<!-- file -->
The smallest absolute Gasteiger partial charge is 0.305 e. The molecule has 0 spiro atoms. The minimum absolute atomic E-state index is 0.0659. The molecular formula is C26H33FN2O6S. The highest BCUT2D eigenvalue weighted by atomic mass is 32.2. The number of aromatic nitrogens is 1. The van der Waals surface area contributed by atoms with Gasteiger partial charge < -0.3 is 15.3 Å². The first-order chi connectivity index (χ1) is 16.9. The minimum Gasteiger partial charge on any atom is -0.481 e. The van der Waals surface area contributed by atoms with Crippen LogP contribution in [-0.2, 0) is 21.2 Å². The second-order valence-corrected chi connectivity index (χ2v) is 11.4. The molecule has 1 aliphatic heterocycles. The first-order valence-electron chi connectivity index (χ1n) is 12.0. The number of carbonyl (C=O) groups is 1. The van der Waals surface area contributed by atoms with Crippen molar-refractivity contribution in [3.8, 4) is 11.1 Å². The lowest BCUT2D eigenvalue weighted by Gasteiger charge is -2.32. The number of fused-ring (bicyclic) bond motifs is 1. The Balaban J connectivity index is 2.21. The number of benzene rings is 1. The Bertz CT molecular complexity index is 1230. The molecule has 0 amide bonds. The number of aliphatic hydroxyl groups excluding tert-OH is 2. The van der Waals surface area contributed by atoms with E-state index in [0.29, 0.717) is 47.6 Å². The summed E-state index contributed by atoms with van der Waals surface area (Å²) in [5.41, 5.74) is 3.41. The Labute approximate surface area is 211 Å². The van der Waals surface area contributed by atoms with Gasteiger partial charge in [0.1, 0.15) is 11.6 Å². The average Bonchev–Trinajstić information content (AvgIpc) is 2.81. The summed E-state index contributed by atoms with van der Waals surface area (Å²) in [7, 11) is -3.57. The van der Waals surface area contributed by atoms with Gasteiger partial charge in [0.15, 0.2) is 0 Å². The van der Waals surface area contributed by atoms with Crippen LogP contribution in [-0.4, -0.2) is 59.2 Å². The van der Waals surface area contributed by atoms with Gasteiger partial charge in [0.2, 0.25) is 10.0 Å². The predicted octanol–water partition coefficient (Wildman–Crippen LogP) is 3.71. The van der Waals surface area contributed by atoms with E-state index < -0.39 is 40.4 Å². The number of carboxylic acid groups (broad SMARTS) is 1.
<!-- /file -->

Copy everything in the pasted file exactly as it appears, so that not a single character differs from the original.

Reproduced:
The smallest absolute Gasteiger partial charge is 0.305 e. The molecule has 0 spiro atoms. The minimum absolute atomic E-state index is 0.0659. The molecular formula is C26H33FN2O6S. The highest BCUT2D eigenvalue weighted by atomic mass is 32.2. The number of aromatic nitrogens is 1. The van der Waals surface area contributed by atoms with Gasteiger partial charge < -0.3 is 15.3 Å². The first-order chi connectivity index (χ1) is 16.9. The minimum Gasteiger partial charge on any atom is -0.481 e. The van der Waals surface area contributed by atoms with Crippen LogP contribution in [-0.2, 0) is 21.2 Å². The second-order valence-corrected chi connectivity index (χ2v) is 11.4. The molecule has 1 aliphatic heterocycles. The first-order valence-electron chi connectivity index (χ1n) is 12.0. The number of carbonyl (C=O) groups is 1. The van der Waals surface area contributed by atoms with Crippen molar-refractivity contribution in [3.8, 4) is 11.1 Å². The lowest BCUT2D eigenvalue weighted by Gasteiger charge is -2.32. The number of fused-ring (bicyclic) bond motifs is 1. The Balaban J connectivity index is 2.21. The number of benzene rings is 1. The Bertz CT molecular complexity index is 1230. The molecule has 0 amide bonds. The number of aliphatic hydroxyl groups excluding tert-OH is 2. The van der Waals surface area contributed by atoms with E-state index in [0.29, 0.717) is 47.6 Å². The summed E-state index contributed by atoms with van der Waals surface area (Å²) in [5.41, 5.74) is 3.41. The Labute approximate surface area is 211 Å². The van der Waals surface area contributed by atoms with Gasteiger partial charge in [0.1, 0.15) is 11.6 Å². The average Bonchev–Trinajstić information content (AvgIpc) is 2.81. The summed E-state index contributed by atoms with van der Waals surface area (Å²) in [7, 11) is -3.57. The van der Waals surface area contributed by atoms with Gasteiger partial charge in [0.15, 0.2) is 0 Å². The van der Waals surface area contributed by atoms with Crippen LogP contribution in [-0.4, -0.2) is 59.2 Å². The van der Waals surface area contributed by atoms with Gasteiger partial charge in [0.2, 0.25) is 10.0 Å². The predicted octanol–water partition coefficient (Wildman–Crippen LogP) is 3.71. The van der Waals surface area contributed by atoms with E-state index < -0.39 is 40.4 Å². The number of carboxylic acid groups (broad SMARTS) is 1.